We isolated circulating tumor cells in cerebrospinal fluid (CSFTCs) and identified some vulnerabilities that are relevant for therapy of patients with breast cancer and brain metastases. This work suggested that COX2 may be worth targeting in combination therapy in patients with breast cancer and brain metastases.

We need to embrace the challenge of using information we can derive from circulating DNA, CTCs, or other blood components to better monitor and treat patients. Clearly other components of blood hold promise, including exosomes, micro-RNA, metabolomics, as well as immune system analysis.

The impact of liquid biopsy on precision medicine remains in its infancy with many exciting future directions. Clearly the future will involve more sophistication in what is detected and what can be done with the information. We must go beyond what we know now in measuring driver genes, or actionable targets. We need to go further in detecting drug resistance mechanisms and have a plan of action for adjusting therapy for specific patients. Technology must evolve to allow more facile discovery of resistance mechanisms from blood samples as this could make the tests even more helpful in the clinic. The ease with which the tests can be done with minimal risk and not too much expense bodes well for the ability to personalize therapy for a diverse population with heterogeneous tumors.

Dr. El-Deiry. Photo courtesy of Fox Chase Cancer Center.

Dr. El-Deiry. Photo courtesy of Fox Chase Cancer Center.

Wafik S. El-Deiry, MD, PhD, FACP, was appointed deputy cancer center director for translational research and co-program leader in molecular therapeutics at Fox Chase Cancer Center in 2014. With a focus on colorectal cancer and precision medicine, El-Deiry is an international leader in translational research and one of 40 active American Cancer Society Research Professors. He earned both his MD and PhD from University of Miami School of Medicine. After completing an internal medicine residency at Johns Hopkins Hospital in Baltimore, Maryland, El-Deiry completed an oncology fellowship at Johns Hopkins Oncology Center. Prior to joining Fox Chase, El-Deiry served as the Rose Dunlap Professor of Medicine, chief of the Hematology/Oncology Division, and associate director for translational research at Penn State University’s Milton S. Hershey Medical Center and the Penn State College of Medicine. He was an investigator of the Howard Hughes Medical Institute at the University of Pennsylvania where he served as a professor of medicine, pharmacology, and genetics, and co-leader of the Radiobiology & Imaging Program at the Abramson Cancer Center. El-Deiry has co-authored more than 300 peer-reviewed articles and edited five books. He has served in leadership positions on the editorial boards of the Journal of Clinical Investigation and Cancer Biology and Therapy, a publication he co-founded in 2001.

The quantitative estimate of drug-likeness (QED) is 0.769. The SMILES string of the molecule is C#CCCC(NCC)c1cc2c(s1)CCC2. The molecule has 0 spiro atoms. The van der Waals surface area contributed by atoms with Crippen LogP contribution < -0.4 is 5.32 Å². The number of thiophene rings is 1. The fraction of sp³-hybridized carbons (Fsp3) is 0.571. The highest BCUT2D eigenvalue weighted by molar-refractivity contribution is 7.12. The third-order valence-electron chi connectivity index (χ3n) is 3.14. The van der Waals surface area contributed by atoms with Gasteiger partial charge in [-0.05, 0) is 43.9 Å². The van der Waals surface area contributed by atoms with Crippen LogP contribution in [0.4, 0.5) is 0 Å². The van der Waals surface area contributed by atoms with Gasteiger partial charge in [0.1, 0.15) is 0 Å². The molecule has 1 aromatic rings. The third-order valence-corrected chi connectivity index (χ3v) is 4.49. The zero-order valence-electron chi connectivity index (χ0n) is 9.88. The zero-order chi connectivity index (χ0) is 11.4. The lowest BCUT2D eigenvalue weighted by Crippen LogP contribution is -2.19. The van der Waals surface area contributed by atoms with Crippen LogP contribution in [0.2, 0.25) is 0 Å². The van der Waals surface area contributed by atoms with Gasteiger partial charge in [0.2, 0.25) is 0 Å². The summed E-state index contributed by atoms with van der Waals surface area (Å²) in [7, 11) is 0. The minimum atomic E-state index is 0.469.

El-Deiry is known for discovering p21(WAF1) as a p53 target gene, universal cell cycle inhibitor, and tumor suppressor gene that for the first time explained the mammalian cell stress response – the most highly cited original work published in the journal Cell over the last 20 years. His laboratory unraveled cell death signaling pathways in the DNA damage response and screened for small molecule therapeutics that have been taken into clinical trials.

El-Deiry joined the American Association for Cancer Research in 1995. He currently serves on the editorial board of the AACR’s journal Cancer Research and previously served on the board of Clinical Cancer Research. He received the Jeannik M. Littlefield-AACR Grant in Metastatic Colon Cancer Research in 2006. El-Deiry has served as a member of the AACR’s Research Grant Review Committee as well as its Clinical Research and Experimental Therapeutics Awards Committee, and as a mentor at the fourth annual grant writing workshop for associate members in 2001. He organized an AACR Special Conference on Cell Death Mechanisms and Cancer Therapy in 2010. El-Deiry has been an active participant in many AACR Annual Meetings, serving as chair of the Cell Cycle and Cell Death Committees as well as chair of a number of mini-symposiums. At the AACR Annual Meeting 2012, his laboratory presented 22 abstracts, the third highest in the world at the time. El-Deiry also served on the AACR Science Policy and Legislative Affairs Committee from 2005-2008.